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STATE OF LOUISIANA v. KEITH TROSCLAIR
The defendant, Keith Trosclair, was charged by grand jury indictment with one count of second degree murder, in violation of La. R.S. 14:30.1.1 The defendant entered a plea of not guilty and, following a trial by jury, was convicted of the lesser included offense of manslaughter. The trial court denied the defendant's motion for new trial and motion for post-verdict judgment of acquittal, and sentenced the defendant to thirty-five years at hard labor. The defendant now appeals, with appellate counsel raising as its sole assignment of error that the defendant's thirty-five-year sentence is constitutionally excessive. The defendant also filed a pro se brief listing ten assignments of error. For the following reasons, we affirm the defendant's conviction and sentence.
On December 5, 2017, officers with the Lafourche Parish Sheriff's Office were notified of a shooting on Highway 20 in the Chackbay area of Thibodaux, Louisiana. Upon arrival, officers observed the defendant kneeling in his yard with his hands in the air, and the deceased, Christopher Saunders, lying face down in the driveway. A 270 rifle was observed on the ground between the defendant and Saunders, and Saunders was observed with a 1911 .45 caliber semiautomatic pistol holstered on his right hip. Further investigation revealed that Saunders was shot three times; once in the back, once in the chest, and once in the back of the right forearm.
At trial, the defendant testified that, prior to the incident, Saunders was walking from his mailbox towards the defendant's property when the defendant made eye contact with Saunders and told him “I saw what [you] done to my cousin.” The defendant testified that Saunders replied “Mother F***er, I'm going to kill you[,]” at which point the defendant grabbed his rifle from his truck and held it across his body, pointed it off to the side, and told Saunders not to threaten him anymore. The defendant testified that Saunders was heading in his direction and then reached for the pistol holstered at his hip, at which point the defendant fired his rifle three times at Saunders. The defendant then went inside his house, called 911, and returned outside to wait for the police to arrive. Stating that he acted in self-defense, the defendant testified that, given the history of animosity and threats between the two men, he was afraid for his life when Saunders reached for his gun.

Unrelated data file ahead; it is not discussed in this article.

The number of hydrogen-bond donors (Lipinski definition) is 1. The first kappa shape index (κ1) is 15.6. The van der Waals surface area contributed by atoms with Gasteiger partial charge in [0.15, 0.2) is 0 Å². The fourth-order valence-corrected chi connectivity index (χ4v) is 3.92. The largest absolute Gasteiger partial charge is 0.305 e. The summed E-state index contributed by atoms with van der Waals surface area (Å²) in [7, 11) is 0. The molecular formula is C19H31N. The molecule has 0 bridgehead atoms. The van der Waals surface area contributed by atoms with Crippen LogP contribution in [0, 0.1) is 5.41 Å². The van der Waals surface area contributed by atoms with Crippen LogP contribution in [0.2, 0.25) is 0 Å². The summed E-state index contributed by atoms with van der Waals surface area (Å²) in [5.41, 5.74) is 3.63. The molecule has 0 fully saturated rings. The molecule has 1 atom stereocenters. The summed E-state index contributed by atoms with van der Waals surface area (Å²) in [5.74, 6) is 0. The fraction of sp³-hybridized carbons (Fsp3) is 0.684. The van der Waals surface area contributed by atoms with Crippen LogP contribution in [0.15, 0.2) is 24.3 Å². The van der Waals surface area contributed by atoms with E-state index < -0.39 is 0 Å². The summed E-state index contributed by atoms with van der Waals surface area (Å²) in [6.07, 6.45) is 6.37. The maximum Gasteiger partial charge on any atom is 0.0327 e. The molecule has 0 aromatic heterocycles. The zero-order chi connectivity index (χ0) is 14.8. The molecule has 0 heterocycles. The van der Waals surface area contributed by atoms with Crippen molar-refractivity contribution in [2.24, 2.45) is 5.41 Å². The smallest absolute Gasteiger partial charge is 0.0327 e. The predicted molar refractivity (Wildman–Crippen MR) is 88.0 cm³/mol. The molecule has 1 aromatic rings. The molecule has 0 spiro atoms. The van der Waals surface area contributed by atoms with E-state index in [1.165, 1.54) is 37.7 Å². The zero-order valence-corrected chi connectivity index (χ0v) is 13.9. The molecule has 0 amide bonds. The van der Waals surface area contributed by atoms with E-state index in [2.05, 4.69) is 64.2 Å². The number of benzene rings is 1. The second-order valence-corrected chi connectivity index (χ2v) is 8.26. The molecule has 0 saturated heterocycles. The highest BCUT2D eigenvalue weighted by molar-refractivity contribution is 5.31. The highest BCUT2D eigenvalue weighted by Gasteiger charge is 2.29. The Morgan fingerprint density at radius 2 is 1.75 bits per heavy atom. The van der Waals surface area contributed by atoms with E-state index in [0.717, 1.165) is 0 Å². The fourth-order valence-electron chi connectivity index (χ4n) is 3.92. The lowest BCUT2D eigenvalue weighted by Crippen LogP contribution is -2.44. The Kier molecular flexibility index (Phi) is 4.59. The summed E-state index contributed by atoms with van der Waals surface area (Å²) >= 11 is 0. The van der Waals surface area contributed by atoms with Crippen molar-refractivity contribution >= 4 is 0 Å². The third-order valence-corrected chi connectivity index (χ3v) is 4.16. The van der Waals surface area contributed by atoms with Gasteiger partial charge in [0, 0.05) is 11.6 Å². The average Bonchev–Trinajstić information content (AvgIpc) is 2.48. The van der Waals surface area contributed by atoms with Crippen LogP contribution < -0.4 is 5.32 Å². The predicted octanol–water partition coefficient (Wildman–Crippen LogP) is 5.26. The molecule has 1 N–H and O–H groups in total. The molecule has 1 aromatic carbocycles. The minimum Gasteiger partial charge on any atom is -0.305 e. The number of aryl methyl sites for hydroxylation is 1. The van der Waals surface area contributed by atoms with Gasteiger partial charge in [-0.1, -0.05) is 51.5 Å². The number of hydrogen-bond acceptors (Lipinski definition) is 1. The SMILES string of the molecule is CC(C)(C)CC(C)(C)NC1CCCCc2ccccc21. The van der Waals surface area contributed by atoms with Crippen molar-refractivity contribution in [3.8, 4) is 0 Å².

COUNSELED ASSIGNMENT OF ERROR
In his sole counseled assignment of error, the defendant argues that his thirty-five-year sentence is constitutionally excessive based upon his advanced age and the fact that he suffers from a mental disease or defect.
The Eighth Amendment to the United States Constitution and Article I, Section 20 of the Louisiana Constitution prohibit the imposition of excessive punishment. Although a sentence may be within statutory limits, it may still violate a defendant's constitutional right against excessive punishment and is subject to appellate review. State v. Sepulvado, 367 So.2d 762, 767 (La. 1979); State v. Honea, 2018-0018 (La. App. 1st Cir. 12/21/18), 268 So.3d 1117, 1120, writ not considered, 2019-00598 (La. 8/12/19), 279 So.3d 915. A sentence is constitutionally excessive if it is grossly disproportionate to the severity of the offense or is nothing more than a purposeless and needless infliction of pain and suffering. State v. Alexander, 2021-1346 (La. App. 1st Cir. 7/13/22), 344 So.3d 705, 725. A sentence is grossly disproportionate if, when the crime and punishment are considered in light of the harm done to society, it is so disproportionate as to shock the sense of justice. State v. Hurst, 99-2868 (La. App. 1st Cir. 10/3/00), 797 So.2d 75, 83, writ denied, 2000-3053 (La. 10/5/01), 798 So.2d 962. The sentence imposed will not be set aside absent a showing of manifest abuse of the trial court's wide discretion to sentence within statutory limits. State v. Lobato, 603 So.2d 739, 751 (La. 1992).
Louisiana Code of Criminal Procedure article 894.1 sets forth the factors for the district court to consider when imposing a sentence. While the entire checklist of 894.1 need not be recited, the record must reflect that the district court adequately considered the criteria. Alexander, 344 So.3d at 725. In light of the criteria expressed by Article 894.1, a review of individual excessiveness should consider the circumstances of the crime and the trial court's stated reasons and factual basis for its sentencing decision. Id. Remand is unnecessary when a sufficient factual basis for the sentence is shown. Id.